Town of Seven Springs
Seven Springs Incorporated As White Hall
Reprinted with permission of the News-Argus and cannot be reproduced without
permission. Anniversary Series, 1985 by George Johnson.
SEVEN SPRINGS - The town of Seven Springs was first incorporated in
1851 as White Hall, but the post office was Jericho as there already was
a White Hall post office in North Carolina.
The name was changed from White Hall to Seven Springs sometime during
Considered the oldest community in Wayne County, Seven Springs received
its first public notice from an explorer, John Lawson, who journeyed up
the Neuse River from New Bern in 1710 and recorded seeing trading cabins
and white traders in the area.
Until that time, the area had been considered Indian Territory.
Although it was considered Tuscarora Indian Territory, it is believed
that the Spoonie Indians built the village across the river from the
present Seven Springs. It also is believed that they maintained a camp
ground near one of the seven natural mineral water springs in the area.
Records show that William Whitfield II and his wife, Rachel, were the
first permanent settlers, having migrated from Virginia.
Whitfield built his family’s first house in 1741 about four miles
downstream from White Hall.
Two years later, the family moved to a new house in White Hall. It was
situated on a bluff overlooking the river near the present Seven Springs
United Methodist Church.
At the beginning of the Civil War, Whitfield moved his family to a
third home called Pleasant Plains, up the river about a mile west of
A century later, one of two resort hotels that became famous for their
mineral water was located at the same site.
Although they moved from Virginia, the Whitfields were English and
their loyalty to the land was reflected in their decision to name their
home White Hall, a word that long had stood for the English government.
The Whitfields were active in local government and served in the
militia during the colonial period. William Whitfield operated a ferry
which was used to transport military supplies across the river.
During the early days of the Revolutionary War, meetings of the local
committee of safety were held in White Hall and weapons and supplies
were stored there.
Battle records indicate that members of the Whitfield family fought in
the Battle of Moore’s Creek Bridge.
White Hall began to grow after the Revolution, influenced by a
stagecoach line which passed through the area and an increase in river
Some industry developed in the small community, but, for the most part,
residents were farmers.
The town had a buggy factory, turpentine distillery, a brick works and
several warehouses. On the site of the old Indian campground was a
government operated whiskey distillery and a blacksmith ship.
When the Civil War began, White Hall became the site of a Confederate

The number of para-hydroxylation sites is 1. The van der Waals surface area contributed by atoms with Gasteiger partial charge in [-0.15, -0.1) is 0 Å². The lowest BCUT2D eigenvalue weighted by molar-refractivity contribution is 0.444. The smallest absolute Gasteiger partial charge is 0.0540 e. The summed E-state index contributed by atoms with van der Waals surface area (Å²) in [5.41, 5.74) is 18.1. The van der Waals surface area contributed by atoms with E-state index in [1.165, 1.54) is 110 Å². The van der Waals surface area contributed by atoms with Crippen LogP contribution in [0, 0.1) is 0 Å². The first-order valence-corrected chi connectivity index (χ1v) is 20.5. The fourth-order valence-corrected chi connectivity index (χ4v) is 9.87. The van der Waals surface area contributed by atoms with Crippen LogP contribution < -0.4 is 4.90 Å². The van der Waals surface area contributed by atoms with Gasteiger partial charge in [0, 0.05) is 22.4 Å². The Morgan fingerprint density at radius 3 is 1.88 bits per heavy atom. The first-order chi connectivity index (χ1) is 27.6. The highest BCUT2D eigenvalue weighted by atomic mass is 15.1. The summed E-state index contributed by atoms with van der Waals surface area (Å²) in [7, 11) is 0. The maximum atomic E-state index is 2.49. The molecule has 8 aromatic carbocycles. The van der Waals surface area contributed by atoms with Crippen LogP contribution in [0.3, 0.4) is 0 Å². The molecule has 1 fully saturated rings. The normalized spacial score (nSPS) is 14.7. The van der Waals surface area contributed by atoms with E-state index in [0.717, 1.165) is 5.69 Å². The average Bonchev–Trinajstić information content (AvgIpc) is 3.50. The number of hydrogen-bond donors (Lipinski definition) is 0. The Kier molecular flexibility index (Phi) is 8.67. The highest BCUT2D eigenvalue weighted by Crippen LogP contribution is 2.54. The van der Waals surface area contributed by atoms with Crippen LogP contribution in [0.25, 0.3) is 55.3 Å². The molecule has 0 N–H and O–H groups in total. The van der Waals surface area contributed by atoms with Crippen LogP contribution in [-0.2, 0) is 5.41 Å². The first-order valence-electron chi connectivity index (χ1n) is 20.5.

shipyard and it is believed that the Confederate Ram Neuse was built in
The Battle of White Hall was fought on Dec. 15 and 16, 1862 and the
town was virtually destroyed.
The Union Army was entrenched on a hill overlooking the river while the
confederate held the right bank of the river at what is now the Piney
Grove community. Both sides claimed victory after the battle, but it
was the bombardment by Union cannons that destroyed the town.
The Ram Neuse, still in the shipyard at the time of the battle, escaped
with little damage. It was repaired and sent to Kinston to be plated
and it was there that it was later sunk to prevent the Union forces from
The ship has since been recovered and is located at the state historic
site on the river bank just west of Kinston.
The town was rebuilt after the war, but never became a booming trading
center again, although water from the springs still is sold throughout
the area by the Morgan Maxwell family, owners of the springs.
In 1874, a Presbyterian Church named White Hall was built by William B.
Whitfield, a descendent of William Whitfield II. Dr. J.R. Wilson,
father of President Woodrow Wilson, once preached in the church while a
pastor in Wilmington.
The church now is the Methodist Church and the Missionary Baptists
organized and built a church in White Hall in 1892.
Two resort hotels were built by the Whitfield families after the Civil
War and attracted people from throughout the country to drink the
mineral water. One of the hotel buildings still stands a short distance
up the river from the town.
All the town’s businesses and some of the homes were destroyed by fire
in 1921, leaving the oldest town in the county without any landmarks.
About the Ironclad USS Neuse
Battle of Whitehall Historic Marker
A "view of the Seven Springs"
Confederate States Ship Neuse II under Construction
Confederate States Ship Neuse II Homepage